- Did jealousy turn Irvin Bolden into a ticking time bomb that set him off to rape and murder his lover’s best friend?
The fears of the African American community came true when Monroe homicide investigators charged Mr. Bolden with Brenda Spicer’s murder.
Deadly Triangle explores deeply the conclusion of Bolden’s trial for the murder of Brenda Spicer, a concludion as shocking as the murder itself. The shock was that the jury declared Bolden “Not Guility” in Spicer’s murder. You have to read the book to try understanding how a jury concluded that the accused murderer was “Not Guilty.”
The “Not Guilty” verdict came in spite of two things:
- DNA testing showed that male semen found “on and inside” the victim’s body proved to be Type-A blood, the same blood type as Bolden. Spicer had Type-0 blood.
- At trial, Bolden’s girlfriend Joel Tillis gave Bolden a different alibi, an alibi radically different from the one that she initially gave to Monroe homicide investigators.
Parker’s amazing true crime book further delves into what many eyes don’t see: that Southern Justice don’t always go astray to convict a Black person accused of committing crime against whites … because Irvin Bolden’s acquittal in Brenda Spicer’s murder illustrates the classic example.
“Another deterrent to justice was that so many involved had their own inside agenda for lying to help the defense,” the author said.
From a critical viewpoint, the only downside with Deadly Triangle is that the author occasionally shifted from one scenario to another without making the appropriate transition, but this is minor when compared to the totality of the superb writing.
… The Human Heart Is The Most Deceitful Of All Things … And Desperately Wicked … Jeremiah 17:9
“Starting All Over Again is Gonna Be Rough … But I pray That the Lord Help Us Make It.” Those words are lyrics from a !970’s popular song which in a true sense of the words exemplified the “trials and tribulations” that Irvin Bolden and Joel Tillis had already endured.
At Bolden’s trial for the murder of Brenda Spicer, the infectious and charming Joel Tillis betrayed her loving friend in death and stood proud by her man by contributing false testimony which in fact re-contributed to Bolden’s freedom. Now the couple would start over again in another larger city, several miles away from the harsh judgemental people down in Monroe.
But the nightmare wasn’t over yet.
On June 11th 1989, Joel Tillis’ decomposing strangled body was found in a grassy field in Arkansas, 25 miles from Memphis Tennesse. After Bolden’s acquittal in Spicer’s murder, Tillis and Bolden had packed up and moved to Memphis to pursue their dreams of marriage and success in the business world, and possibly have children. Both shared their dreams during pillow talk, but their dreams had to be put on hold when Brenda Spicer was murdered.
When Tillis’ body was found, it was like deja vu, because Irvin Bolden drew immediate attention from police once they discovered the dapper gentleman filed a bogus missing person report on Tillis. Investigators subsequently charged Bolden with Joel Tillis’ murder. In a bizarre twist, the murderer that Tillis had gave her love and loyalty, had now turned on her like Dr. Jerkyll and Mr. Hyde. He murdered Tillis in the same manner he’d murdered Brenda Spicer.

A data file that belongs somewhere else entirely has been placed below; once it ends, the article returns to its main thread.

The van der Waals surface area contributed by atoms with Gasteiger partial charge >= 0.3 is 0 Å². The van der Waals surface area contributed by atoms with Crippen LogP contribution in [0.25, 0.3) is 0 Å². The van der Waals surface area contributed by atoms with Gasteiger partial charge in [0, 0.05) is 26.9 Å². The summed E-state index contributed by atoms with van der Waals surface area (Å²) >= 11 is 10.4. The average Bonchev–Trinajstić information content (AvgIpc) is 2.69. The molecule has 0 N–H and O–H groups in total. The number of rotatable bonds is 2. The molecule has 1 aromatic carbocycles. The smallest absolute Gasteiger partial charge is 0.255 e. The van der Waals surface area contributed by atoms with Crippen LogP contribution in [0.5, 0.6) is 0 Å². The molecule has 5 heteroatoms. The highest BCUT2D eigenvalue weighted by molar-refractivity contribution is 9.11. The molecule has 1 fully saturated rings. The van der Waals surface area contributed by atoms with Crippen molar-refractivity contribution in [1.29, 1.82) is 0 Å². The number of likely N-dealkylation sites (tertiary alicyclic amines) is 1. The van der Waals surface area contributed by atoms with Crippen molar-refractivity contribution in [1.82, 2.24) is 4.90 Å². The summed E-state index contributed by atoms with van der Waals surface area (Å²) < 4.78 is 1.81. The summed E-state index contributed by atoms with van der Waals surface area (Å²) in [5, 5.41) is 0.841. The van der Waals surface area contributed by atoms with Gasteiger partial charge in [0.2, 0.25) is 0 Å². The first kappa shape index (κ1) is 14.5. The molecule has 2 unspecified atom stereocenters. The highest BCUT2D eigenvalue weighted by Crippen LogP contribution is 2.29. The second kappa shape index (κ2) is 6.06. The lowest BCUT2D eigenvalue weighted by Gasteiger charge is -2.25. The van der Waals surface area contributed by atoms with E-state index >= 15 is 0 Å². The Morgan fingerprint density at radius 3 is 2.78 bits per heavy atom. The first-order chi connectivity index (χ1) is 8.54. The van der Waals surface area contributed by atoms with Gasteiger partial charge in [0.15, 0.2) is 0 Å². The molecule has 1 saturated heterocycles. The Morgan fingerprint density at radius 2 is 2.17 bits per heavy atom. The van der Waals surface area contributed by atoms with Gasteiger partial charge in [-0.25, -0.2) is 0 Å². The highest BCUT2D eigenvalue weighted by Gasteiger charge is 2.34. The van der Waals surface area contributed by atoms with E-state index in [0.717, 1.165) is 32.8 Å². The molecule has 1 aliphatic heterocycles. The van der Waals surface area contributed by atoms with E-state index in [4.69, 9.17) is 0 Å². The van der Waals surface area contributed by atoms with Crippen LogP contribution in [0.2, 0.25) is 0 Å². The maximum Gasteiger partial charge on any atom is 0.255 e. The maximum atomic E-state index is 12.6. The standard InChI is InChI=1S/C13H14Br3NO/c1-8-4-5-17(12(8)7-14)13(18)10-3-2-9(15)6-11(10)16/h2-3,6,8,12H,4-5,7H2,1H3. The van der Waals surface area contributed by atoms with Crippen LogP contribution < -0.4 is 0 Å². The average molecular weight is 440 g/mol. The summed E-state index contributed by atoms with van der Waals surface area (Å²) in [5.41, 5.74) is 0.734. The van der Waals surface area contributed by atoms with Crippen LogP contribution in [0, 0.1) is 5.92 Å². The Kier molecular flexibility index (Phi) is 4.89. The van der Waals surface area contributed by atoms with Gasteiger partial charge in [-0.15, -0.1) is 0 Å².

Deadly Triangle is a must-read for true crime fans who savor probing the darkest deeds within human nature. This compelling story exemplifies an unstable love affair, filled to the brim with jealousy, unbridled passion, lesbianism, shattered manhood, and betrayed loyalty; the kind of toxic ingredients that ends in a deadly twist of double murders: the murders of Joel Tillis and Brenda Spicer, two precious lives extinguished forever.
Ace crime writer Fran Parker unravels the complex layers of a tragic story to finally expose the naked soul of a depraved mind of a heartless murderer who escaped the most deserving and severe punishment. The book reveals how the search for true justice in America’s criminal justice system can go awry.
In another twist; after police charged Bolden in Joel Tillis’ murder, Louisiana authorities pursued another crack at him, but not for murder. Prosecutors convicted Bolden on a perjury charge. This stemmed from the fact that when Bolden testified in his own trial for murdering Brenda Spicer, he lied under oath, denying he murdered the woman. Yet when authorities questioned Bolden about his involvement in Joel Tillis’ murder, he boldly confessed to Spicer’s murder. He even provided graphic details how he assaulted and strangled the life out of the Basketball star.
Louisiana authorities realized under the double jeopardy statute that Bolden could not be retried for murder. They settled for 10 years in prison on the perjury charge after his admission to authorities at the time of his arrest. He admitted he murdered Brenda Spicer, even though the jury acquitted him. Tennessee authorities gave Bolden another 10 years for the murder of Joel Tillis. Both sentences ran concurrently.
And for the families of Joel Tillis and Brenda Spicer, many years have passed since the tragedies, but overall, both grief-stricken families finally realized there will never be a peaceful closure and no real justice for some murderers, including Joel Tillis and Brenda Spicer.
Irvin Bolden was paroled from prison several years ago.
Editor’s Note: Although true crime journalist Clarence Walker resides in Houston Texas, Mr. Walker is a native of Southeast Arkansas located near Monroe Louisiana. Mesmerized by this sensational case down through the years, he followed all the twists-and-turns of the Tillis-Spicer murders. The Book “Deadly Triangle” is the final chapter.